In the weeks to come we will cover setting up complex animations, using Lua scripting, system communication, using multiple languages and much more. So hold on to your hat and watch the blog
Recently we have been working on expanding Storyboard’s support for smaller RTOS platforms. The latest addition is FreeRTOS. Storyboard brings a great development environment to smaller platforms allowing customers to develop and prototype the UI on their desktops and then seamlessly deploy to an RTOS target. We have been working with our friends at FDI on an NXP LPC1788 platform. Here is a quick video showing what is possible with Storyboard on these smaller platforms.
One site that I hit as part of my regular graphics/UI/UX reading is Smashing Magazine. They are an invaluable resource for all aspects
Looking through some of the archives at older posts that I’ve missed I came across this totally awesome article on the concept and implementation of “Lean UX”.
The reason that this detailed review of Lean UX excites me is that it exactly describes the motivation we had in creating our Storyboard Suite product. When we demonstrate the use of Storyboard to quickly create working UI prototypes that can be immediately turned into products there is a universal sense by customers that Storyboard is going to significantly improve the way they work.
- Enabling incredibly fast prototyping: From Photoshop to Application in seconds!
- Enabling the graphic designers to maintain UI ownership throughout a project
- Having prototype apps that are immediately ready for embedded deployment
Storyboard shortens the feedback loop from customers back to designers on UI/HMI issues and does it not only in a simulated environment but on the actual embedded target(s) that will be used to build the final product.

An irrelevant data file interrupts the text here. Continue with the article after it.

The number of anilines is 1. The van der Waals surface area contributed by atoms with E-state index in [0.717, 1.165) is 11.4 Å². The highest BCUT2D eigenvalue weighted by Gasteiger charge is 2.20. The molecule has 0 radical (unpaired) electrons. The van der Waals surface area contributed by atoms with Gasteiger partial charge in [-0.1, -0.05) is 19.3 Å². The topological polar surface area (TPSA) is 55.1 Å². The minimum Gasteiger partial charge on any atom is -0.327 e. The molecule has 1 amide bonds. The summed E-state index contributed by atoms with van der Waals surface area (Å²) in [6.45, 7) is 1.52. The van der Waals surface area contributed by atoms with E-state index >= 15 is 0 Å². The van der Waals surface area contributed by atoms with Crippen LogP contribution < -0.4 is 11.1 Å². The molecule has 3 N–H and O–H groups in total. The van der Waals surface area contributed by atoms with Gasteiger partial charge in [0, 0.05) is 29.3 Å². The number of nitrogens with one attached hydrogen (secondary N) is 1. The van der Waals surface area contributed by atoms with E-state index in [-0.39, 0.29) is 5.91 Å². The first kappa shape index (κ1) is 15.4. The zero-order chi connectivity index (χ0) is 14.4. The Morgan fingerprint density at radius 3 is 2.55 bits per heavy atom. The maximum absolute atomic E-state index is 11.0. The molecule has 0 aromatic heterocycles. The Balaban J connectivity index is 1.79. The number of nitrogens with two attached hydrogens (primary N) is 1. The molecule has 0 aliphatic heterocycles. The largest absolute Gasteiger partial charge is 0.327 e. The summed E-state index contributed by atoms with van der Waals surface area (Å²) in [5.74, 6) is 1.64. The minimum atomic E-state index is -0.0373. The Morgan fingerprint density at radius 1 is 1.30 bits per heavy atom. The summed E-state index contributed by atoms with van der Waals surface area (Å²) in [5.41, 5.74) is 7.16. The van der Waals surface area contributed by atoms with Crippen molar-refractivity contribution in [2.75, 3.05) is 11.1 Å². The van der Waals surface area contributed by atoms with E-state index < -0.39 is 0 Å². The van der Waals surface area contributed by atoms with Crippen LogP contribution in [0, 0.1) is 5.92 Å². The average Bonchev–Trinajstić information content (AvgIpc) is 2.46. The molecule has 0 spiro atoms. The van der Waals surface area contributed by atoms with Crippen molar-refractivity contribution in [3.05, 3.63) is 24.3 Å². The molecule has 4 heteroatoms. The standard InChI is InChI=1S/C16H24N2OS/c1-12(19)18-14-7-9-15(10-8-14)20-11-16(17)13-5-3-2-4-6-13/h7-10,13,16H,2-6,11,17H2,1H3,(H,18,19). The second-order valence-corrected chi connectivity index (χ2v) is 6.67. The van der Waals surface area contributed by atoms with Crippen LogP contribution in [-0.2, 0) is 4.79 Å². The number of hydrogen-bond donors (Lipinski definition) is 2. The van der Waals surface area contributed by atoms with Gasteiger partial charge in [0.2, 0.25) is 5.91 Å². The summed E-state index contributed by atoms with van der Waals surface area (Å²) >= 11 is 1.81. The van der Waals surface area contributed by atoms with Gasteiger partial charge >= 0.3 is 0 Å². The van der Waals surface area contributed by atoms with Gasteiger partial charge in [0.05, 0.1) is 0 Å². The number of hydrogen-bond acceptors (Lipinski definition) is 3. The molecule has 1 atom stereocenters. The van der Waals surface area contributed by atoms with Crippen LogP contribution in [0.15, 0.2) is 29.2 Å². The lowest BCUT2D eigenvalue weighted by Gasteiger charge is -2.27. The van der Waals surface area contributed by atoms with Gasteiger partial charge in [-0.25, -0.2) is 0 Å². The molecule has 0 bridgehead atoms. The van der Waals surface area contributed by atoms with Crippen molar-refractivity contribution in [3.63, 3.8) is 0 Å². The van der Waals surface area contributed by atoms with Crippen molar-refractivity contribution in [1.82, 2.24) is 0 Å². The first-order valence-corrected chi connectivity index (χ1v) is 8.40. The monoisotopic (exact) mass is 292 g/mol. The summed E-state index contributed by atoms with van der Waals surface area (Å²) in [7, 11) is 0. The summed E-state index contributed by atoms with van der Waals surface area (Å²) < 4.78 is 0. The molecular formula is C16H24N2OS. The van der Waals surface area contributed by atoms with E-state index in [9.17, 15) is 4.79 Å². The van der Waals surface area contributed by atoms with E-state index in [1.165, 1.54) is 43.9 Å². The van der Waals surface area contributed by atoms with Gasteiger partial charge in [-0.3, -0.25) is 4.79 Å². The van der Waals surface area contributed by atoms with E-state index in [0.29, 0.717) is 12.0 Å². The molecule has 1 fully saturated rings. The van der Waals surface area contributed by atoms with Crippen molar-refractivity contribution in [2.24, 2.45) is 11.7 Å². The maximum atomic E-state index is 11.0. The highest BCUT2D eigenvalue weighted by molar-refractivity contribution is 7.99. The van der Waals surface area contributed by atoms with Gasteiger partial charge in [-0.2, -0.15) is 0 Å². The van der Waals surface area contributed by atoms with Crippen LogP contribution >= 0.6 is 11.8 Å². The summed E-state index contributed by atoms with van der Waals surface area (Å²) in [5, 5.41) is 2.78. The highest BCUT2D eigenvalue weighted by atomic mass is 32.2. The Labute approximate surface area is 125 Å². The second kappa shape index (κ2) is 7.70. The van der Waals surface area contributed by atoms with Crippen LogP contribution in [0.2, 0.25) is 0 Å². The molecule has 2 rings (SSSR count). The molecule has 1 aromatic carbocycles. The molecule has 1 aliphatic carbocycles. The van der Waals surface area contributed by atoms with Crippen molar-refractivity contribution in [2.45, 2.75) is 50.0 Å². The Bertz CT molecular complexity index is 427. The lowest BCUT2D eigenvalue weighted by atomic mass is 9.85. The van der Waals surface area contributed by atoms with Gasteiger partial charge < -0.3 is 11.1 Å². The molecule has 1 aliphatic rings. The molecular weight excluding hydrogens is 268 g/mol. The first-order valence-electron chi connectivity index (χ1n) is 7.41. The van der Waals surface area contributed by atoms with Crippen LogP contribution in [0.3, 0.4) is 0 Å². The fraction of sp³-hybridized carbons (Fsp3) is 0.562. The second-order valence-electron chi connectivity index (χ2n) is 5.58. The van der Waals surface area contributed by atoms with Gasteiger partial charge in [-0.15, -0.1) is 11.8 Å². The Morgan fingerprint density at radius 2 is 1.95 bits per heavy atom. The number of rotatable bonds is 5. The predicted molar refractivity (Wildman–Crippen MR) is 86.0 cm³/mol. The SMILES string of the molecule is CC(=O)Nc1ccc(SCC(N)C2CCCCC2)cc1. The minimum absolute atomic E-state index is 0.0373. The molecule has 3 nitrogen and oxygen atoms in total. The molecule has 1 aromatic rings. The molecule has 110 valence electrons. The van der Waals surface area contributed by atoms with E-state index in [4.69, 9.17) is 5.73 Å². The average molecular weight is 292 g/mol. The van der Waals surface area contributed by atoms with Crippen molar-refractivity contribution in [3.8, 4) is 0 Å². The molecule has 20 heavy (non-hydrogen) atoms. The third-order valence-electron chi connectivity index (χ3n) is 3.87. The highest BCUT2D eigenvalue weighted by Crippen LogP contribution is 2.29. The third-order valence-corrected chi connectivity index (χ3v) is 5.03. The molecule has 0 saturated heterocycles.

Storyboard Suite’s speed of development and deployment means that discussions can focus on optimizing the UI experience rather than simply delivering content to be built into the product.
Last week Crank was at Embedded World in Germany showing off the latest release of Storyboard Suite by showing deployed applications on a wide variety of operating system/hardware platforms:
Storyboard allows this wide deployment by strongly enforcing the Model-View-Controller (MVC) pattern and using Storyboard IO as a generic event interface to drive the user interface.
Just down the hall from the Crank Software booth was the Mathworks booth where they were showing off their Matlab and Simulink tools which are great for building and modelling complex system behaviour and observing expected results. Since these results are representative of real world data, it seems that it would make an ideal input source for a Storyboard based application.
… a quick chat with one of the Mathworks developers gave me the insight I needed to quickly put together a data binding from the Simulink tool to a Storyboard application:
The key was to use a UDP data stream and then create a small UDP server that could receive the data and then forward it along to a Storyboard application using an event over Storyboard IO.